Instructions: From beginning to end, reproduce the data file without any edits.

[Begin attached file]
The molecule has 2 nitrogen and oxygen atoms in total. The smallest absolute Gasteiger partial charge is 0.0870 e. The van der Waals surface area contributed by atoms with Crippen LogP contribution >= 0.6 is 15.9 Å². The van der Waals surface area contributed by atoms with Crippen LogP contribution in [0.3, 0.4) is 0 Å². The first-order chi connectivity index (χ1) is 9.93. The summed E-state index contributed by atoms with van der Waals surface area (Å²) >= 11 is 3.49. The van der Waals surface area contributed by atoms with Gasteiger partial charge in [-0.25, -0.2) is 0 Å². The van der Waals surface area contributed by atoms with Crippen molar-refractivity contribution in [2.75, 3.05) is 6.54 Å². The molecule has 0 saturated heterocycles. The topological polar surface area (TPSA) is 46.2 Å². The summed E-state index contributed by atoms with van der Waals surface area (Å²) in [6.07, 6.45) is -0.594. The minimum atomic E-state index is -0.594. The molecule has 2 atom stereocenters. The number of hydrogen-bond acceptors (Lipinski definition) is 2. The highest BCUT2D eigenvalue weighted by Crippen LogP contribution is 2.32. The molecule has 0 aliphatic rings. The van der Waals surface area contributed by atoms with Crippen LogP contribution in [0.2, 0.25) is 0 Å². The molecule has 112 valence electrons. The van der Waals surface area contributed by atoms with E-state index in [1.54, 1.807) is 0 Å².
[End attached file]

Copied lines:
The molecule has 2 nitrogen and oxygen atoms in total. The smallest absolute Gasteiger partial charge is 0.0870 e. The van der Waals surface area contributed by atoms with Crippen LogP contribution >= 0.6 is 15.9 Å². The van der Waals surface area contributed by atoms with Crippen LogP contribution in [0.3, 0.4) is 0 Å². The first-order chi connectivity index (χ1) is 9.93. The summed E-state index contributed by atoms with van der Waals surface area (Å²) >= 11 is 3.49. The van der Waals surface area contributed by atoms with Gasteiger partial charge in [-0.25, -0.2) is 0 Å². The van der Waals surface area contributed by atoms with Crippen molar-refractivity contribution in [2.75, 3.05) is 6.54 Å². The molecule has 0 saturated heterocycles. The topological polar surface area (TPSA) is 46.2 Å². The summed E-state index contributed by atoms with van der Waals surface area (Å²) in [6.07, 6.45) is -0.594. The minimum atomic E-state index is -0.594. The molecule has 2 atom stereocenters. The number of hydrogen-bond acceptors (Lipinski definition) is 2. The highest BCUT2D eigenvalue weighted by Crippen LogP contribution is 2.32. The molecule has 0 aliphatic rings. The van der Waals surface area contributed by atoms with Crippen LogP contribution in [0.2, 0.25) is 0 Å². The molecule has 112 valence electrons. The van der Waals surface area contributed by atoms with E-state index in [1.54, 1.807) is 0 Å².